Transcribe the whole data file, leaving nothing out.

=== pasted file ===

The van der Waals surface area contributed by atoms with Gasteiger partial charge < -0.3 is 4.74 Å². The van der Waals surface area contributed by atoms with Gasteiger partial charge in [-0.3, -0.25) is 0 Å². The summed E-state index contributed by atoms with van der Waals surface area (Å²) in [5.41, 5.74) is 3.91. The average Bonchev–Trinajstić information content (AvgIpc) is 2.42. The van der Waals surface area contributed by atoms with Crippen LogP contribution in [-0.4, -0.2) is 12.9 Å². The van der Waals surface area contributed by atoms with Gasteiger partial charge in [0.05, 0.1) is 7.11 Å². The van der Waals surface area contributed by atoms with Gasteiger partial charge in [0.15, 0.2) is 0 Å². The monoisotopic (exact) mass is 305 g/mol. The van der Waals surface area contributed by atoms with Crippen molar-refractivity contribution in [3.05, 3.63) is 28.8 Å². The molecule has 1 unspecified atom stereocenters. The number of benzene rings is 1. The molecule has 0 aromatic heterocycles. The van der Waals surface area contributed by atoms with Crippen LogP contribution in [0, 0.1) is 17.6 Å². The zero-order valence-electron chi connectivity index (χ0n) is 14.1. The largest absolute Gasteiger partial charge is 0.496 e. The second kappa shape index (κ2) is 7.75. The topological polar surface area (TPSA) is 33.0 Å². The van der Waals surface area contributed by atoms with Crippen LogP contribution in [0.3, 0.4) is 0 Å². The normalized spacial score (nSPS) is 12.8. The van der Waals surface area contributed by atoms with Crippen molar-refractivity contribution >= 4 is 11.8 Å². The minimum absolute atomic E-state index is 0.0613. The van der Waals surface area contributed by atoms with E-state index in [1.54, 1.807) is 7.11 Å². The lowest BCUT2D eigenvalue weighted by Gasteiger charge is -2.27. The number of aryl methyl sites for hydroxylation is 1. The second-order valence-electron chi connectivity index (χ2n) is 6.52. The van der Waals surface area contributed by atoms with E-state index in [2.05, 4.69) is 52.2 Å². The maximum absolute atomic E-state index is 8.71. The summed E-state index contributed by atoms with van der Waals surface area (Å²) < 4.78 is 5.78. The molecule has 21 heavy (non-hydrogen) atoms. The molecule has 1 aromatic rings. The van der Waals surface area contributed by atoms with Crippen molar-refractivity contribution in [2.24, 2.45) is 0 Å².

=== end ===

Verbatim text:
The van der Waals surface area contributed by atoms with Gasteiger partial charge < -0.3 is 4.74 Å². The van der Waals surface area contributed by atoms with Gasteiger partial charge in [-0.3, -0.25) is 0 Å². The summed E-state index contributed by atoms with van der Waals surface area (Å²) in [5.41, 5.74) is 3.91. The average Bonchev–Trinajstić information content (AvgIpc) is 2.42. The van der Waals surface area contributed by atoms with Crippen LogP contribution in [-0.4, -0.2) is 12.9 Å². The van der Waals surface area contributed by atoms with Gasteiger partial charge in [0.05, 0.1) is 7.11 Å². The van der Waals surface area contributed by atoms with Gasteiger partial charge in [0.15, 0.2) is 0 Å². The monoisotopic (exact) mass is 305 g/mol. The van der Waals surface area contributed by atoms with Crippen molar-refractivity contribution in [3.05, 3.63) is 28.8 Å². The molecule has 1 unspecified atom stereocenters. The number of benzene rings is 1. The molecule has 0 aromatic heterocycles. The van der Waals surface area contributed by atoms with Crippen LogP contribution in [0, 0.1) is 17.6 Å². The zero-order valence-electron chi connectivity index (χ0n) is 14.1. The largest absolute Gasteiger partial charge is 0.496 e. The second kappa shape index (κ2) is 7.75. The topological polar surface area (TPSA) is 33.0 Å². The van der Waals surface area contributed by atoms with Crippen LogP contribution in [0.3, 0.4) is 0 Å². The normalized spacial score (nSPS) is 12.8. The van der Waals surface area contributed by atoms with Crippen molar-refractivity contribution >= 4 is 11.8 Å². The minimum absolute atomic E-state index is 0.0613. The van der Waals surface area contributed by atoms with E-state index in [1.54, 1.807) is 7.11 Å². The lowest BCUT2D eigenvalue weighted by Gasteiger charge is -2.27. The number of aryl methyl sites for hydroxylation is 1. The second-order valence-electron chi connectivity index (χ2n) is 6.52. The van der Waals surface area contributed by atoms with E-state index in [2.05, 4.69) is 52.2 Å². The maximum absolute atomic E-state index is 8.71. The summed E-state index contributed by atoms with van der Waals surface area (Å²) < 4.78 is 5.78. The molecule has 21 heavy (non-hydrogen) atoms. The molecule has 1 aromatic rings. The van der Waals surface area contributed by atoms with Crippen molar-refractivity contribution in [2.24, 2.45) is 0 Å².